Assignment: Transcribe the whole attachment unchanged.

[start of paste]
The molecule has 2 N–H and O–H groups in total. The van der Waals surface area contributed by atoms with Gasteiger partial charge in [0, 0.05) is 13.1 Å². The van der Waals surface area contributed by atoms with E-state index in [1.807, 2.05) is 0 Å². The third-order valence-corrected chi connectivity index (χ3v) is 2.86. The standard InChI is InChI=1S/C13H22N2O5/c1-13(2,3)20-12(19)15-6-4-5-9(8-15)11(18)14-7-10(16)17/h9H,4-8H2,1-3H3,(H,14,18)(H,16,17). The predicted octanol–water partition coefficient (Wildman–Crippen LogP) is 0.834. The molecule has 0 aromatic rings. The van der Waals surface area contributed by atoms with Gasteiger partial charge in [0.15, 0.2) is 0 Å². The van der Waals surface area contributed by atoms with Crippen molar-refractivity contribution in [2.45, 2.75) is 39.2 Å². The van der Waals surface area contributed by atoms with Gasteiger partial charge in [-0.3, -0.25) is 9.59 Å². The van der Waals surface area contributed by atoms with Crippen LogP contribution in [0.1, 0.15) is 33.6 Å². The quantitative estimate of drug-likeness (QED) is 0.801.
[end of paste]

The molecule has 2 N–H and O–H groups in total. The van der Waals surface area contributed by atoms with Gasteiger partial charge in [0, 0.05) is 13.1 Å². The van der Waals surface area contributed by atoms with E-state index in [1.807, 2.05) is 0 Å². The third-order valence-corrected chi connectivity index (χ3v) is 2.86. The standard InChI is InChI=1S/C13H22N2O5/c1-13(2,3)20-12(19)15-6-4-5-9(8-15)11(18)14-7-10(16)17/h9H,4-8H2,1-3H3,(H,14,18)(H,16,17). The predicted octanol–water partition coefficient (Wildman–Crippen LogP) is 0.834. The molecule has 0 aromatic rings. The van der Waals surface area contributed by atoms with Gasteiger partial charge in [0.15, 0.2) is 0 Å². The van der Waals surface area contributed by atoms with Crippen molar-refractivity contribution in [2.45, 2.75) is 39.2 Å². The van der Waals surface area contributed by atoms with Gasteiger partial charge in [-0.3, -0.25) is 9.59 Å². The van der Waals surface area contributed by atoms with Crippen LogP contribution in [0.1, 0.15) is 33.6 Å². The quantitative estimate of drug-likeness (QED) is 0.801.